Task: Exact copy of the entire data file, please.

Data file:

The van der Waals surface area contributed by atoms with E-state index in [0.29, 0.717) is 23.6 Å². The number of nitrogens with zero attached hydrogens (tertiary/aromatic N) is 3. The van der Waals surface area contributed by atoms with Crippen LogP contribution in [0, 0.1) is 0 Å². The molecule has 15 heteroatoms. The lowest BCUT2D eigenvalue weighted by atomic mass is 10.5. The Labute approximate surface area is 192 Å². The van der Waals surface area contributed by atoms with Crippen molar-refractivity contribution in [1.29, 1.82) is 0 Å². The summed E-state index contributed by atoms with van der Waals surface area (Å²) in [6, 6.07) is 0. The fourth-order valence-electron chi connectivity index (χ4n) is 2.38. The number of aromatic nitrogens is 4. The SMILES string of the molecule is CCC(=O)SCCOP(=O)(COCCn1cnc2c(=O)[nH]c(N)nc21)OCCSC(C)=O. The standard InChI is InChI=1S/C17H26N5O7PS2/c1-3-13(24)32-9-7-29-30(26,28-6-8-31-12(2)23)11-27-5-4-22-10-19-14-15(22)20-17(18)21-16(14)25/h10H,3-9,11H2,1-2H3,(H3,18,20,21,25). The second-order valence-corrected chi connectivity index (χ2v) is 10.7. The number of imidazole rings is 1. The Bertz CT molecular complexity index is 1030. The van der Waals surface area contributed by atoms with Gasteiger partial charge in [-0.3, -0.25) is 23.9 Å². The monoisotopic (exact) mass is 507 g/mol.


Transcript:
The van der Waals surface area contributed by atoms with E-state index in [0.29, 0.717) is 23.6 Å². The number of nitrogens with zero attached hydrogens (tertiary/aromatic N) is 3. The van der Waals surface area contributed by atoms with Crippen LogP contribution in [0, 0.1) is 0 Å². The molecule has 15 heteroatoms. The lowest BCUT2D eigenvalue weighted by atomic mass is 10.5. The Labute approximate surface area is 192 Å². The van der Waals surface area contributed by atoms with Crippen molar-refractivity contribution in [1.29, 1.82) is 0 Å². The summed E-state index contributed by atoms with van der Waals surface area (Å²) in [6, 6.07) is 0. The fourth-order valence-electron chi connectivity index (χ4n) is 2.38. The number of aromatic nitrogens is 4. The SMILES string of the molecule is CCC(=O)SCCOP(=O)(COCCn1cnc2c(=O)[nH]c(N)nc21)OCCSC(C)=O. The standard InChI is InChI=1S/C17H26N5O7PS2/c1-3-13(24)32-9-7-29-30(26,28-6-8-31-12(2)23)11-27-5-4-22-10-19-14-15(22)20-17(18)21-16(14)25/h10H,3-9,11H2,1-2H3,(H3,18,20,21,25). The second-order valence-corrected chi connectivity index (χ2v) is 10.7. The number of imidazole rings is 1. The Bertz CT molecular complexity index is 1030. The van der Waals surface area contributed by atoms with Gasteiger partial charge in [-0.3, -0.25) is 23.9 Å². The monoisotopic (exact) mass is 507 g/mol.